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Improve the Speed of Your Site by Using CSS Sprites


March 4, 2009

Reducing the number of HTTP requests and the bandwidth used is and will continue to be a challenge as designers build ever more elaborate designs. One area where you can both reduce the number of requests and bandwidth is by combining styling images that creep into the design such as corner images, line images, gradients, backgrounds, and so forth. First, start with the basic uses for styling images, as shown in Figure 1.

Figure 1 Box with rounded corners

This simple box is a common use of styling images; however, it is expensive in terms of the number of requests. This example uses eight individual images (one for each corner and each line). Each of these eight images are show in Figure 2.

Figure 2: Eight images used to create the box

The yellow background is added to make it easier to searpate images. These images can be combined into a couple CSS sprite images; however, before you get there,you need to start with the CSS and see how it changes to use CSS sprites. Following is an exerpt from the CSS used to create the box in Figure 1.

.Top
{
   background-image: url(TopLine.png);
   height:10px;
   width:100%;
   background-repeat:repeat-x;
   background-position:top center;
}

.TopLeft
{
   float:left;
   background-image: url(ULCorner.png);
   width:10px;
   height:10px;
   background-position:top left;
}

The first CSS class, Top, is used to draw the line on the top of the box. You should notice that it uses a height parameter and a repeat of repeat-x, causing it to properly space the line for the corners and repeat it across the width of the box. The class TopLeft is used for the upper left corner of the box, and uses a fixed height and width. Although there are other statements in the classes, they are not critical in determing how to combine images. Essentially, you need to separate the images into three categories as identified below.

  1. Fixed height and fixed width
  2. repeat-x (horizontal lines)
  3. repeat-y (vertical lines)

Now that the images have been separated into categories, you can start to combine the individual images into three by using your favorite paint program. The combined images should look similar to the three shown in Figure 3.

Figure 3: Combined images

Now that that the three images are combined, you can start to modify the CSS to use these images. To put these images to use, you use a slightly modified background statement in the CSS as follows:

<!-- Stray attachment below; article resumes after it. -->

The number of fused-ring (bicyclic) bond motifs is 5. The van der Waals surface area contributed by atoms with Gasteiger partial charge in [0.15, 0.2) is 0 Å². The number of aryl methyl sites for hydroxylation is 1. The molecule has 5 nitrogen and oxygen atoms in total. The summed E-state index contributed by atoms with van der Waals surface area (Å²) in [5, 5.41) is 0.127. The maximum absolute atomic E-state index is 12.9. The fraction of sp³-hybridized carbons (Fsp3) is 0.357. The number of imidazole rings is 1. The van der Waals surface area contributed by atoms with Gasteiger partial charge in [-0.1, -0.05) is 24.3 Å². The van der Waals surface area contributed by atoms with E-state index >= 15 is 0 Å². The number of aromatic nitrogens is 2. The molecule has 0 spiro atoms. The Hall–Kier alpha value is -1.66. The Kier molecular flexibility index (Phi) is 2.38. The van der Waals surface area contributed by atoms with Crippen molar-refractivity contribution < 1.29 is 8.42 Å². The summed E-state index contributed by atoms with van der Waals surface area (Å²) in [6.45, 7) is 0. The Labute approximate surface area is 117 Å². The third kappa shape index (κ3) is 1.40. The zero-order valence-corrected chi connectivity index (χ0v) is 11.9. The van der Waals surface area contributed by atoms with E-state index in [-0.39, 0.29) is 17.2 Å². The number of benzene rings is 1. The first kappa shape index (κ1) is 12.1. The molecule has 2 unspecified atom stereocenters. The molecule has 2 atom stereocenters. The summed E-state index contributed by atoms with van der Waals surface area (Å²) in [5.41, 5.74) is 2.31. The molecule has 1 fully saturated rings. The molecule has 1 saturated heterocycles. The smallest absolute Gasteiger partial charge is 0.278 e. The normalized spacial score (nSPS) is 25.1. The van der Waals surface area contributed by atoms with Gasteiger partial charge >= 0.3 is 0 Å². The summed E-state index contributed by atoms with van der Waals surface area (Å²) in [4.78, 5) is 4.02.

background: url(image_file.png) -x -y;

The -x and -y parameters are added to the statement to identify the upper-left corner to start the background. Listed below are the four cordinates needed for the corners.

  • Upper Left: -0 -0
  • Upper Right: -10 -0
  • Lower Left: -0 -10
  • Lower Right: -10 -10

Obviously, one major key to sprite images is determing the proper offsets to use. With this information, you now can modify the original CSS to use these images. Listed below are the replacement classes for the top line and the upper left corner as shown above.

.Top
{
   background: url(hlines.png) -0px -0px repeat-x;
   height:10px;
   width:100%;
}

.TopLeft
{
   float:left;
   background: url(Corners.png) -0px -0px;
   width:10px;
   height:10px;
}

The next step is to go through the other CSS classes and replace the background statements with the alternate format with the proper offsets for the sprite images.

Download the Code

You can download the code that accompanies this article here.

Conclusion

Now that you have a sample site using CSS sprites, you can see what kind of improvements you've made from a performance perspective. Following is a simple chart listing the before and after results.

  Images Total File Size
Separate Images 8 7.24k
CSS Sprites 3 2.97k
Savings 5 requests 4.27k

Another benefit of using CSS sprites is that you allow the browser to reuse resources and reder your site much faster. This simple rounded box example is just a starting point. Be creative with your CSS sprites and combine as many images as possible based upon the category identified above. Figure 4 is an example of what can be done with a CSS sprite image that combined a total of 13 small images into a single 3.07k image. Included inside are the corners needed for backgrounds and boxes, menus, and other various separators.

Figure 4: Sample complex CSS Sprite image

About the Author

Chris Bennett is a manager with Crowe Horwath LLP in the Indianapolis office. He can be reached at chris.bennett@crowehorwath.com

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